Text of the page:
Rajmahal a historic town, is situated on the west bank of the Ganges and located in the hills known as daman-i-khoh during the Muslim rule. The hill runs north south for 193 km from Sahibganj of Santal Pargana to Rampurhat Railway Station of Dumka. The earlier name of the place was Agmahl. mansingh, on his return from the conquest of Orissa in 1592, named it Rajmahal and on 7 November 1595 laid the foundations of a new capital of Bengal subah there and named it Akbarnagar, after akbar, the emperor.
It appears to have been chosen as the site of the capital on account of its central position with reference to Bengal and Bihar and for its commanding both the rive Ganges and the Pass of teliagarhi. Mansingh built there a palace, a fort and also a Jama-i-Masjid (known as Hadafe Mosque). Soon, being a healthier site than gaur, a choice city sprang up there. The city, however, lost its strategic value soon. The river Ganges having receded nearly a kros, the city was no longer accessible to war-boats and could not be defended on land and water. In 1608-09 Islam Khan transferred the capital to Jahangirnagar (Dhaka) in order to suppress the bara-bhuiyans and resist more effectively the growing power of the portuguese and the Maghs. But Rajmahal regained its administrative position in 1639 when shah shuja (1639-1660) fixed his capital there. The prince built there the famous palace called Sang-i-dalan (Stone Palace) for his own residence with an attached diwan khana (audience hall).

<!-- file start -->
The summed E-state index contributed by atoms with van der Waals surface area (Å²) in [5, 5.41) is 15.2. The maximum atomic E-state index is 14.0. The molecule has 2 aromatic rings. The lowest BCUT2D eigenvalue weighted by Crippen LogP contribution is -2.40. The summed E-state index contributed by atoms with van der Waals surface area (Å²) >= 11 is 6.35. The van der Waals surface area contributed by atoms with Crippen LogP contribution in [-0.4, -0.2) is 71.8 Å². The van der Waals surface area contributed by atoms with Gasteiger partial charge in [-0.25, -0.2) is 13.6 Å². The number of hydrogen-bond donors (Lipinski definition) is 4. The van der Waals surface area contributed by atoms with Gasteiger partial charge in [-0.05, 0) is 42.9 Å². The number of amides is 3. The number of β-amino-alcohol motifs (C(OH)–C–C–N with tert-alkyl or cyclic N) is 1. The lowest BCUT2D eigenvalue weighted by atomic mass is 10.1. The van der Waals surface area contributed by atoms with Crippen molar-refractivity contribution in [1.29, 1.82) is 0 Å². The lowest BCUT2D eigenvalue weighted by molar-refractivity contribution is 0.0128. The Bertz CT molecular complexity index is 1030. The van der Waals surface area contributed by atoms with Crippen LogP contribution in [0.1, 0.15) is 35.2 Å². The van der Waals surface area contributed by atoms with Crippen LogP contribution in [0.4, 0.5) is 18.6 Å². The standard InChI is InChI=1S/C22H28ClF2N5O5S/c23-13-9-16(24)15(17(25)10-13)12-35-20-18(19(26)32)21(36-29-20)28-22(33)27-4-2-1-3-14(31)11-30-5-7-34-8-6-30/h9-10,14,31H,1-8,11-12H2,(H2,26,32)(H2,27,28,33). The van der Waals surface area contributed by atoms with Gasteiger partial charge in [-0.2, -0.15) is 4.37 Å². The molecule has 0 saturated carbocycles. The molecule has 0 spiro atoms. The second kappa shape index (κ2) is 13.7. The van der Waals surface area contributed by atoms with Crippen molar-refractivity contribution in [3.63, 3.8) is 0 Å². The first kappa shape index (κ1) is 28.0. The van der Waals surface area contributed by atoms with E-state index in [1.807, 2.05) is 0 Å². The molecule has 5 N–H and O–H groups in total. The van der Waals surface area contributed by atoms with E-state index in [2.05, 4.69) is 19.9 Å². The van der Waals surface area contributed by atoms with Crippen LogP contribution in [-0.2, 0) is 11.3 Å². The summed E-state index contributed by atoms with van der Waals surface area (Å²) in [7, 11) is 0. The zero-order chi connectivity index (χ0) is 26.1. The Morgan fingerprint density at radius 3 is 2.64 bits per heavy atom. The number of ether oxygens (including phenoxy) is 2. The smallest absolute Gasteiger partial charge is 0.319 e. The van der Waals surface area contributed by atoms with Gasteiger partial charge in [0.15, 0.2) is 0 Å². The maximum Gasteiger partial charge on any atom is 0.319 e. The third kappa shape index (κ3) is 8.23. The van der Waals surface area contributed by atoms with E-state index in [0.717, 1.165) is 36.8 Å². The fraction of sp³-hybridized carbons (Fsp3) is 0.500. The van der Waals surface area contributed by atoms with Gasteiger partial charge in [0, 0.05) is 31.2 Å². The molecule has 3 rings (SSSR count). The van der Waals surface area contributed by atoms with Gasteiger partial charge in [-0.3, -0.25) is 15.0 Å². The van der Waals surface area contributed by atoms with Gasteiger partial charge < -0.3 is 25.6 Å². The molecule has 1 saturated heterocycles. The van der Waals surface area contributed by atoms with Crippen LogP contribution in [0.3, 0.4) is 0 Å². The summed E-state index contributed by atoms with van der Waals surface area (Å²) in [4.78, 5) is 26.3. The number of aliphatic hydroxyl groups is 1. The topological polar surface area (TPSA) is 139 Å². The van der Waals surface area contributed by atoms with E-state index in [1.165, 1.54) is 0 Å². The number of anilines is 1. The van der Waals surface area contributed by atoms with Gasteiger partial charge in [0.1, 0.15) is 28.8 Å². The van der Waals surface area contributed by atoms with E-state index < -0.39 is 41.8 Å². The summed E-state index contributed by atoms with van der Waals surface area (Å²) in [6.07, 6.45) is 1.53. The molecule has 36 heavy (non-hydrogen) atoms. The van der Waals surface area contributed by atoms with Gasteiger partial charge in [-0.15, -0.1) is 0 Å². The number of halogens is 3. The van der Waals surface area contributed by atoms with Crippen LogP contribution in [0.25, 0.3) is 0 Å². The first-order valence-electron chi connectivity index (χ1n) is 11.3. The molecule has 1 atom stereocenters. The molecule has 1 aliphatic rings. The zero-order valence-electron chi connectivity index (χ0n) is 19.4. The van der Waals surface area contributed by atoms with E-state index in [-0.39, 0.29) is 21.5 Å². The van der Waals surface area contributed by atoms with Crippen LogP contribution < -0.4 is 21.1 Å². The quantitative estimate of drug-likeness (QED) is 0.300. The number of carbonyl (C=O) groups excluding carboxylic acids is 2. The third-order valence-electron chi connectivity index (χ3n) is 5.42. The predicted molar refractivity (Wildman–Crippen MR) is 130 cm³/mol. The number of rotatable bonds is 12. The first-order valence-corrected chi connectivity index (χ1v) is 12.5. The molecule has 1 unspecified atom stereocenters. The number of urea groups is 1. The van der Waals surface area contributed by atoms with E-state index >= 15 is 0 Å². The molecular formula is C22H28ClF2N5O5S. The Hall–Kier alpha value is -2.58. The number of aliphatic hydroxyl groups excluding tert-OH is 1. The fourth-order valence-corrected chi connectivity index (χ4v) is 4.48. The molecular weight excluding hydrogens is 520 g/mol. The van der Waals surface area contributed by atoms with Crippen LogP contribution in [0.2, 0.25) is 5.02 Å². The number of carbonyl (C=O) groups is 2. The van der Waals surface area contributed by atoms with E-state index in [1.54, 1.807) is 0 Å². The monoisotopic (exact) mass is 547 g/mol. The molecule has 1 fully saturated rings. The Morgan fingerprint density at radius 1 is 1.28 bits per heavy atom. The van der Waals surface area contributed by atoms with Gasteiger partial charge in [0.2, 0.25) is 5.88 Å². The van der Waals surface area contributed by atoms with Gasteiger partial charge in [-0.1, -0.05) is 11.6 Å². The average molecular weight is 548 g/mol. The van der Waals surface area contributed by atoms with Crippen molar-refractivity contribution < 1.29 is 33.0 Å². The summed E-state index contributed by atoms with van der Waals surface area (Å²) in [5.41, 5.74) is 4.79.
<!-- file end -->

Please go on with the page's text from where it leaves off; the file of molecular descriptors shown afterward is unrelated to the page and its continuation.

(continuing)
On 20 January 1640, a fire caused immense destruction to the palace complex and claimed seventy-five lives of Shuja's harem. Shuja crowned himself in November 1657 in this city. It appears that it had extensive construction works done. At a considerable distance from the Sang-i-dalan is a ruin called the Phulbari (flower garden). Near this is the tomb of Bakht-Homa, widow of shaista khan. In the second half of the eighteenth century the city was 2.41 kilometre in length and 0.80 kilometre in breadth with numerous mosques and monuments.
The city's decline began when mir jumla (1660-1663) transferred the capital again to Dhaka to cheek the Arakanese and the Portuguese pirates. The ruins of the old city are now covered with luxuriant jungle extended for about four miles to the west of the present sub-divisional town. [Md Akhtaruzzaman]